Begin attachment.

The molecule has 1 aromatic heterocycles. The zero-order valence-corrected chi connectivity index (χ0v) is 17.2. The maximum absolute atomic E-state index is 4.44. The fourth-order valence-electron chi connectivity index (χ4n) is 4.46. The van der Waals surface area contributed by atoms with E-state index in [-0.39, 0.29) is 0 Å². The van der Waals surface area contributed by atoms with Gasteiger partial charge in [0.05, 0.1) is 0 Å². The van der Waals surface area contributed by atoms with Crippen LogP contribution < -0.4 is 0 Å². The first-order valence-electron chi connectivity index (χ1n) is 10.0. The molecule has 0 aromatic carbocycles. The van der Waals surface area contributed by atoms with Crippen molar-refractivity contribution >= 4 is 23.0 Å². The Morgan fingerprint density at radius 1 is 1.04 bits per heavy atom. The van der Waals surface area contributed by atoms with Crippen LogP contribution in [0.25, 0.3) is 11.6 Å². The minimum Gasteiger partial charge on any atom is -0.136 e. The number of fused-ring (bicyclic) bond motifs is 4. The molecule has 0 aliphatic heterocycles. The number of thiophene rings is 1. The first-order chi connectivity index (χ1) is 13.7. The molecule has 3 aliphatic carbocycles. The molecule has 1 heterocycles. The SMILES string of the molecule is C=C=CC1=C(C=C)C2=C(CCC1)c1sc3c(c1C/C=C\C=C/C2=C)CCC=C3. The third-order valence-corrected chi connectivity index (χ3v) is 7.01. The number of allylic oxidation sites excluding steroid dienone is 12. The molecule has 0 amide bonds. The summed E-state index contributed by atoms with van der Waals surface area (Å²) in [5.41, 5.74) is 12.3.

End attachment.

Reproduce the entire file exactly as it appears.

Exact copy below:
The molecule has 1 aromatic heterocycles. The zero-order valence-corrected chi connectivity index (χ0v) is 17.2. The maximum absolute atomic E-state index is 4.44. The fourth-order valence-electron chi connectivity index (χ4n) is 4.46. The van der Waals surface area contributed by atoms with E-state index in [-0.39, 0.29) is 0 Å². The van der Waals surface area contributed by atoms with Gasteiger partial charge in [0.05, 0.1) is 0 Å². The van der Waals surface area contributed by atoms with Crippen LogP contribution < -0.4 is 0 Å². The first-order valence-electron chi connectivity index (χ1n) is 10.0. The molecule has 0 aromatic carbocycles. The van der Waals surface area contributed by atoms with Crippen molar-refractivity contribution >= 4 is 23.0 Å². The Morgan fingerprint density at radius 1 is 1.04 bits per heavy atom. The van der Waals surface area contributed by atoms with Crippen LogP contribution in [0.25, 0.3) is 11.6 Å². The minimum Gasteiger partial charge on any atom is -0.136 e. The number of fused-ring (bicyclic) bond motifs is 4. The molecule has 0 aliphatic heterocycles. The number of thiophene rings is 1. The first-order chi connectivity index (χ1) is 13.7. The molecule has 3 aliphatic carbocycles. The molecule has 1 heterocycles. The SMILES string of the molecule is C=C=CC1=C(C=C)C2=C(CCC1)c1sc3c(c1C/C=C\C=C/C2=C)CCC=C3. The third-order valence-corrected chi connectivity index (χ3v) is 7.01. The number of allylic oxidation sites excluding steroid dienone is 12. The molecule has 0 amide bonds. The summed E-state index contributed by atoms with van der Waals surface area (Å²) in [5.41, 5.74) is 12.3.